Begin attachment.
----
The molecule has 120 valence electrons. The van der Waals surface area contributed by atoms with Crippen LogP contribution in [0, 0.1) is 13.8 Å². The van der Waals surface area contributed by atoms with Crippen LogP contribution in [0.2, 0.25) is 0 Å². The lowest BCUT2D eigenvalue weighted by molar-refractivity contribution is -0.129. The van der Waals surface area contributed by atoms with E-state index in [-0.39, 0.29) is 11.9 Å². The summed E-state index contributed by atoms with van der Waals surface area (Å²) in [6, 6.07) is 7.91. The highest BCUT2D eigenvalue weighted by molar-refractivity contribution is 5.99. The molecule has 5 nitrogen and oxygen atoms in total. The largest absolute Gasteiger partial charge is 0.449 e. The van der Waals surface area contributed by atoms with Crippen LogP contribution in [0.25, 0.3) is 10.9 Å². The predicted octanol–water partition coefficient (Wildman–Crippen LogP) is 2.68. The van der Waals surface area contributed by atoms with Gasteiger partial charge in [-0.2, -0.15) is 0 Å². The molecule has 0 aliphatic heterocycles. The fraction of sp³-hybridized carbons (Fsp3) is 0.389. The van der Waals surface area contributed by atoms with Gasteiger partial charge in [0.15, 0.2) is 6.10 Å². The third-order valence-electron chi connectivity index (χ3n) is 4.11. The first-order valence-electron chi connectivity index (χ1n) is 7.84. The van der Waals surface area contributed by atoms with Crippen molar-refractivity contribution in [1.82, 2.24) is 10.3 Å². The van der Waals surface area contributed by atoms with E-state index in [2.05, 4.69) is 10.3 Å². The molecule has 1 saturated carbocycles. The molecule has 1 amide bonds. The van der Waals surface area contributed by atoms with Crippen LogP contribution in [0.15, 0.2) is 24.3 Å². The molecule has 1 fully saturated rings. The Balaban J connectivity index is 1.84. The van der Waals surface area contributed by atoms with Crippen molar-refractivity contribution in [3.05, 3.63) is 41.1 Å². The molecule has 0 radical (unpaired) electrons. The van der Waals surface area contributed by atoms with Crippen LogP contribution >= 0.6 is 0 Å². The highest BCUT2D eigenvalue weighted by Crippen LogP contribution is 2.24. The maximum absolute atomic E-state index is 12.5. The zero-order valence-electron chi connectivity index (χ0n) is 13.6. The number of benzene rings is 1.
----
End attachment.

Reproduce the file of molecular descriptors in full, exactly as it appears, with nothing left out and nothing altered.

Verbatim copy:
The molecule has 120 valence electrons. The van der Waals surface area contributed by atoms with Crippen LogP contribution in [0, 0.1) is 13.8 Å². The van der Waals surface area contributed by atoms with Crippen LogP contribution in [0.2, 0.25) is 0 Å². The lowest BCUT2D eigenvalue weighted by molar-refractivity contribution is -0.129. The van der Waals surface area contributed by atoms with E-state index in [-0.39, 0.29) is 11.9 Å². The summed E-state index contributed by atoms with van der Waals surface area (Å²) in [6, 6.07) is 7.91. The highest BCUT2D eigenvalue weighted by molar-refractivity contribution is 5.99. The molecule has 5 nitrogen and oxygen atoms in total. The largest absolute Gasteiger partial charge is 0.449 e. The van der Waals surface area contributed by atoms with Crippen LogP contribution in [0.25, 0.3) is 10.9 Å². The predicted octanol–water partition coefficient (Wildman–Crippen LogP) is 2.68. The van der Waals surface area contributed by atoms with Gasteiger partial charge in [-0.2, -0.15) is 0 Å². The molecule has 0 aliphatic heterocycles. The fraction of sp³-hybridized carbons (Fsp3) is 0.389. The van der Waals surface area contributed by atoms with Gasteiger partial charge in [0.15, 0.2) is 6.10 Å². The third-order valence-electron chi connectivity index (χ3n) is 4.11. The first-order valence-electron chi connectivity index (χ1n) is 7.84. The van der Waals surface area contributed by atoms with Crippen molar-refractivity contribution in [1.82, 2.24) is 10.3 Å². The van der Waals surface area contributed by atoms with E-state index in [2.05, 4.69) is 10.3 Å². The molecule has 1 saturated carbocycles. The molecule has 1 amide bonds. The van der Waals surface area contributed by atoms with Crippen LogP contribution in [0.15, 0.2) is 24.3 Å². The molecule has 1 fully saturated rings. The Balaban J connectivity index is 1.84. The van der Waals surface area contributed by atoms with Crippen molar-refractivity contribution in [3.05, 3.63) is 41.1 Å². The molecule has 0 radical (unpaired) electrons. The van der Waals surface area contributed by atoms with Crippen LogP contribution >= 0.6 is 0 Å². The highest BCUT2D eigenvalue weighted by Crippen LogP contribution is 2.24. The maximum absolute atomic E-state index is 12.5. The zero-order valence-electron chi connectivity index (χ0n) is 13.6. The number of benzene rings is 1.